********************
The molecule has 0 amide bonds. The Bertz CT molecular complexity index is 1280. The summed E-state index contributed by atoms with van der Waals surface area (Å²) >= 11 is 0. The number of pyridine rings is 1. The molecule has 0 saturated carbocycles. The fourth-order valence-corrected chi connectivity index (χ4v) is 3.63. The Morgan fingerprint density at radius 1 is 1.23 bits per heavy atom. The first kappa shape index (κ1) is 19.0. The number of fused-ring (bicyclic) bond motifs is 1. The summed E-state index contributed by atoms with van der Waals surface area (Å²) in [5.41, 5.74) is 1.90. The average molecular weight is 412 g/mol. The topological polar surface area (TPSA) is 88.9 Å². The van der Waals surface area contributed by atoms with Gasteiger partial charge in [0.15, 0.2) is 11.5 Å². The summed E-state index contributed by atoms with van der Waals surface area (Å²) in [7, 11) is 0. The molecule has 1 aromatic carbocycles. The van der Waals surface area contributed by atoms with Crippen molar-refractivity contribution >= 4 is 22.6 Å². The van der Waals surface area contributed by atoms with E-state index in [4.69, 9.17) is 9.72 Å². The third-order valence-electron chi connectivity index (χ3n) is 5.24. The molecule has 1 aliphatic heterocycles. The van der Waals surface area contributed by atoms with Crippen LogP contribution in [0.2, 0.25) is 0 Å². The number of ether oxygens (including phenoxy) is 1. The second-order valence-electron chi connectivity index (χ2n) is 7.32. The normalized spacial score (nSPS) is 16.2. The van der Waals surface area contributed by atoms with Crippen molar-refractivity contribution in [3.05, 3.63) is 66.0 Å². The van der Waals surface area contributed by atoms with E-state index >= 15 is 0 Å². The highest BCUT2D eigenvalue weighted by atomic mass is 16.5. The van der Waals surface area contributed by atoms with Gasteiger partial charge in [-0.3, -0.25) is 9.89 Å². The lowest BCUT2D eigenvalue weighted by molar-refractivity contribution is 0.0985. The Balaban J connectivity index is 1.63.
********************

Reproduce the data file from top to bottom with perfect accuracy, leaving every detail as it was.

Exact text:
The molecule has 0 amide bonds. The Bertz CT molecular complexity index is 1280. The summed E-state index contributed by atoms with van der Waals surface area (Å²) >= 11 is 0. The number of pyridine rings is 1. The molecule has 0 saturated carbocycles. The fourth-order valence-corrected chi connectivity index (χ4v) is 3.63. The Morgan fingerprint density at radius 1 is 1.23 bits per heavy atom. The first kappa shape index (κ1) is 19.0. The number of fused-ring (bicyclic) bond motifs is 1. The summed E-state index contributed by atoms with van der Waals surface area (Å²) in [5.41, 5.74) is 1.90. The average molecular weight is 412 g/mol. The topological polar surface area (TPSA) is 88.9 Å². The van der Waals surface area contributed by atoms with Gasteiger partial charge in [0.15, 0.2) is 11.5 Å². The summed E-state index contributed by atoms with van der Waals surface area (Å²) in [7, 11) is 0. The molecule has 1 aromatic carbocycles. The van der Waals surface area contributed by atoms with Crippen molar-refractivity contribution >= 4 is 22.6 Å². The van der Waals surface area contributed by atoms with E-state index in [4.69, 9.17) is 9.72 Å². The third-order valence-electron chi connectivity index (χ3n) is 5.24. The molecule has 1 aliphatic heterocycles. The van der Waals surface area contributed by atoms with Crippen LogP contribution in [0.2, 0.25) is 0 Å². The number of ether oxygens (including phenoxy) is 1. The second-order valence-electron chi connectivity index (χ2n) is 7.32. The normalized spacial score (nSPS) is 16.2. The van der Waals surface area contributed by atoms with Crippen molar-refractivity contribution in [3.05, 3.63) is 66.0 Å². The van der Waals surface area contributed by atoms with E-state index >= 15 is 0 Å². The highest BCUT2D eigenvalue weighted by atomic mass is 16.5. The van der Waals surface area contributed by atoms with Gasteiger partial charge in [-0.3, -0.25) is 9.89 Å². The lowest BCUT2D eigenvalue weighted by molar-refractivity contribution is 0.0985. The Balaban J connectivity index is 1.63.